Have You Been Accused of Faking Your Arthritis?

The Accusation Can Hurt More Than the Disease

Couple having a disagreement about faking illness.
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Would you be surprised if a family member, friend, or co-worker accused you of faking your arthritis? Would the insinuation that you are lying about your health offend you? It's hard to believe this could happen, isn't it? Why would you fake having arthritis and why would someone think that you would?

Believe it or not, this is not uncommon. People write about it on social media and on arthritis message boards.

The first time I saw someone post that they had been accused of faking arthritis, I thought they must have misinterpreted what someone said to them. I thought they were being hypersensitive. Then, after some time passed, I saw it again and again -- posted by more than one person. I saw it enough times to realize, people were not simply being hypersensitive. This was a real problem and relationships were being affected.

Why Someone Might Think You Are Faking

It's hurtful if someone close to you thinks that you are faking illness. If we examine this logically rather than emotionally, we may better understand what provokes someone to think the worst of you.

  • Misconceptions About Arthritis - We know there are several misconceptions about arthritis and the misconceptions live on. Despite the fact that information about arthritis is more readily available than ever before, many people still believe it is only an old person's disease. Not true. Anyone can get arthritis, including the very young. If you are a younger person with arthritis, this one misconception alone could cause someone to think you are faking.
    • Pain Is Variable - Arthritis is considered a chronic pain condition. While that is true, less attention is paid to the short-term, intense fluctuations that also occur with arthritis. Pain levels can vary -- not only from one week to the next, but from one day to the next, and sometimes hour to hour. The variability of pain is difficult for patients to accept and adjust to, likewise for family and friends. How can you be unable to get out of bed in the morning and ready to go shopping later in the day? To someone who doesn't understand the variability of arthritis pain, that doesn't fit.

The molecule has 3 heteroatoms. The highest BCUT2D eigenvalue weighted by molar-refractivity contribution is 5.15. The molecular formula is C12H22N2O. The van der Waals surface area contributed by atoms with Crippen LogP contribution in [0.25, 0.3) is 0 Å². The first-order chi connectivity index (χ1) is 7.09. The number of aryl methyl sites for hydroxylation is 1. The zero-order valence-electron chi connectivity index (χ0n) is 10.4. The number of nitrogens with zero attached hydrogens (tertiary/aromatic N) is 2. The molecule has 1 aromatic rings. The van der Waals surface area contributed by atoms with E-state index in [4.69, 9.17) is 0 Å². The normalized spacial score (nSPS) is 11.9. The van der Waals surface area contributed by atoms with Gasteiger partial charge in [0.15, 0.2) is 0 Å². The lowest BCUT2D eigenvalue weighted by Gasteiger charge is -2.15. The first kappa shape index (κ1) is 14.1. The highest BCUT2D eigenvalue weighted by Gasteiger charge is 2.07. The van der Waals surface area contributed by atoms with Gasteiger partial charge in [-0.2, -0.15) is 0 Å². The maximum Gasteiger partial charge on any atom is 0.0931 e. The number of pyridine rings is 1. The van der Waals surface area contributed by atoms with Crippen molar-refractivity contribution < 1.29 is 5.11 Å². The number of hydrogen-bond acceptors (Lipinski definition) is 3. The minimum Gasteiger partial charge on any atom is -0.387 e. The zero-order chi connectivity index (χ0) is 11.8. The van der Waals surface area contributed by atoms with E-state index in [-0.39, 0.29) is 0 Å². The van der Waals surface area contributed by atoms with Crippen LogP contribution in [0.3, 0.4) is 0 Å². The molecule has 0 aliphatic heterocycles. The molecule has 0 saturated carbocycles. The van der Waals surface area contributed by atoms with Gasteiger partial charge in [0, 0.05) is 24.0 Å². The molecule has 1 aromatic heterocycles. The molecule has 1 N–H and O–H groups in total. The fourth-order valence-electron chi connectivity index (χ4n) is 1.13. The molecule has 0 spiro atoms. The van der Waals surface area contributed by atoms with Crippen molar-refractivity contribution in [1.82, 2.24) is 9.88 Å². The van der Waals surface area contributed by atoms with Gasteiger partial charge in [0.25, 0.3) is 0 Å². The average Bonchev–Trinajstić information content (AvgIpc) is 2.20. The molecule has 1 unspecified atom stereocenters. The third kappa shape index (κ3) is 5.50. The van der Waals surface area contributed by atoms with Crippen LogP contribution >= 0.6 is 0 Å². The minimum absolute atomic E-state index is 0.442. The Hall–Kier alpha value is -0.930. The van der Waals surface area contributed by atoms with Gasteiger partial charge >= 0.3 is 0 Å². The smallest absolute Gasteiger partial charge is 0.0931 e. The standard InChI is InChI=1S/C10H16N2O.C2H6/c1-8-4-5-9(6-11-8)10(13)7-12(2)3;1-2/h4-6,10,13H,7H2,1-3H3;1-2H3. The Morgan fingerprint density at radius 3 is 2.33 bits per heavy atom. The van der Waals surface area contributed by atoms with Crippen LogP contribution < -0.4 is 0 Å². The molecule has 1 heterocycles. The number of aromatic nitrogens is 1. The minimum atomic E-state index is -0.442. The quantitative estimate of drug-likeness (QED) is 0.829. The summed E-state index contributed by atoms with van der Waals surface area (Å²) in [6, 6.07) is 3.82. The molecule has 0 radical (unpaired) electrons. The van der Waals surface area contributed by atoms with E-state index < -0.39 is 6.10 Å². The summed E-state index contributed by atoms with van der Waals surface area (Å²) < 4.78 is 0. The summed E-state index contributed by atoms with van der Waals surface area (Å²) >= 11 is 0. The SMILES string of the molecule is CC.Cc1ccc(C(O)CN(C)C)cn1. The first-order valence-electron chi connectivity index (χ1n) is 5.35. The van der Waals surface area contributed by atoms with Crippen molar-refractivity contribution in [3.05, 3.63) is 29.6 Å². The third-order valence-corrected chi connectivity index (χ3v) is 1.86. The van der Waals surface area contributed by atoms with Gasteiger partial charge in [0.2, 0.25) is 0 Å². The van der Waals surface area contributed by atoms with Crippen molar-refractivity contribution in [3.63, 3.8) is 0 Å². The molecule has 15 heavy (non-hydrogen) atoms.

• Pain Is Invisible - Pain is not always associated with visible cues. People can't just look at you and know how you are feeling. Consequences of pain, such as limping, may be visible. But, this is not the case for everyone. Pain scales were developed for this very reason. Your doctor may use a pain scale to determine your pain level. Unless you communicate your pain level to family and friends, you shouldn't expect them to know how you feel.
      • Full Impact of Arthritis - Another misconception about arthritis is that it only affects the joints. Many people are unaware of the systemic effects which are associated with certain types of arthritis. People tend to think of arthritis as simply aches and pains, without realizing the extent of fatigue, malaise, anemia, and other systemic effects that can occur.
      • Expectations of Treatment - Some people don't fully understand the limitations of arthritis treatment. It can be hard for patients to understand -- and even more confusing for others. While there are treatment options for relieving pain, reducing inflammation, and controlling disease progression -- there is no cure. The effectiveness of treatment varies. Even with treatment, symptoms and complications of arthritis remain for many patients.

        Attack on Your Character

        These factors, in part, explain why someone might think you are faking. But, there is a bigger problem at hand. Being accused of faking illness is actually an attack on your character. Even if we rationalize, by pointing out common misconceptions about arthritis, it doesn't justify the accusation. If the accuser is not a major player in your life, learn to ignore their comments. But, if the accusations come from someone who is important to you -- the issue cannot be easily ignored.

        It may be a good idea to have the accuser (especially, if it is a close family member or close friend) tag along when you go to see your doctor. They can listen in, plus your doctor can answer any questions they have and offer an overview of what to expect. When I had a consultation with my first rheumatologist, many years ago, the rheumatologist inquired about my relationships and how people close to me were reacting to my newly-diagnosed rheumatoid arthritis. The doctor asked me if he needed to speak to my husband or my mother. An old-fashioned approach for sure. But, even today, it may be necessary in some cases. Don't be afraid to suggest it or to request it.

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